(3) What is the story that you will be watching carefully in the next year or two? Not just as a religion story, but I'd say the story of immigration is so important, and always has been, in this country. Each generation seems to forget that we were all immigrants at some point, and the tension in that is such great journalistic fodder. It'll be fascinating to see how the power shift in the Catholic church, for instance, shifts from northeast to the south. I think we'll be able to use religion as a mirror to tell stories about the browning of America over the next 25 years (I know you only asked me to look about a year or two.) Also: SnoCones.
(4) Why is it important for journalists to understand the role of religion in our world today? Because it's everywhere. One of the great pleasures of my job is that I can write about anything, because everything bumps up against religion. That spectrum is evident in GR's posts. I've written about religion and sports, religion and business, religion and politics, religion and entertainment, religion and SnoCones. I'm in a unique position in my newsroom because I'm the only religion specialist we have. That gives me a great perspective on how other reporters approach (or, more likely run away from) the religion angle in a story. A lot of reporters are a bit scared of religion - the third rail of the newsroom - and probably some feel lucky that I'm there to answer any questions they have on deadline. In the same way, I'm scared out of my mind to look at an earnings report on deadline, so I feel lucky there's a business reporter nearby to calm me down. I'm also lucky to have the kind of position in the newsroom where I feel like my editors and reporter colleagues value whatever knowledge I bring to the paper and our readers.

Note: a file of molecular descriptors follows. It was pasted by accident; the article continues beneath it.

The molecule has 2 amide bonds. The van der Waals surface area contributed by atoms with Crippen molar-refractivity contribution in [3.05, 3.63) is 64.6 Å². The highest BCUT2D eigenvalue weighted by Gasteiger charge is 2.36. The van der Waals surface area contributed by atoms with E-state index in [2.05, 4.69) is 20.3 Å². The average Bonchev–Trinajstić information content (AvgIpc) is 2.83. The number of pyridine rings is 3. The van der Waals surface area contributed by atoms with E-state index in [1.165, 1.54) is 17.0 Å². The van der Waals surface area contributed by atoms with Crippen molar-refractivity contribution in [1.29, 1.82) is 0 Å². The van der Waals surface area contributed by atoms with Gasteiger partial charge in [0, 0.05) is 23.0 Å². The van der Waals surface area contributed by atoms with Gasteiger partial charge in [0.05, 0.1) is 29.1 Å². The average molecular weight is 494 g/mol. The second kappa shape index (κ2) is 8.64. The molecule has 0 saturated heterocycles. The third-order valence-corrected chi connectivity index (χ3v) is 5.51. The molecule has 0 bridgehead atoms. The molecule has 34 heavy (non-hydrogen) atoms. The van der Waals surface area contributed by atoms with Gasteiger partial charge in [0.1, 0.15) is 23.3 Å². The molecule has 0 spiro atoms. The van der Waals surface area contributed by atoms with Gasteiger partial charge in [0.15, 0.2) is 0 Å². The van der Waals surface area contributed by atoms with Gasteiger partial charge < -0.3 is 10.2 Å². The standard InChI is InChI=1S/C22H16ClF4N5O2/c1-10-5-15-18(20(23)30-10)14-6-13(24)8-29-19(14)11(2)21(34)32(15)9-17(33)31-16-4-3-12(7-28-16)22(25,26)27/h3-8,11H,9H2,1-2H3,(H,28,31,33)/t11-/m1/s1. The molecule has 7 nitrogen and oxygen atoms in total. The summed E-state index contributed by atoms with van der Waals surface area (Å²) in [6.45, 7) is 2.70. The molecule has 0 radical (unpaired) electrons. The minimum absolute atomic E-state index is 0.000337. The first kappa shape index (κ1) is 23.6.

(5) What is the funniest, most ironic twist that you have seen in a religion news story lately? A local pastor pitched me a story yesterday about what he called "the onion ring of hope." I wondered first if it was something about being gluten-free, or possibly Obama-related. It turns out some guy nearly ate a Dairy Queen onion ring, but then saw that it resembled a "do not" symbol and it reminded him of the pledge he made to his daughter to stop eating crappy food. He was auctioning off the onion ring of hope on eBay to help raise money for a local ministry organization. That's A1 material, baby!!
BONUS: Do you have anything else you want to tell us about religion coverage in the mainstream news media? Just that I hope it exists 10 years from now. Two great practitioners of the beat - Eric Gorski and Michael Paulson - left recently for other journalism jobs, but there are still a ton of religion reporters out there, hoping the beat survives. I'm one of those who's out there hoping. So I'm heading out to Dairy Queen for an order of onion rings.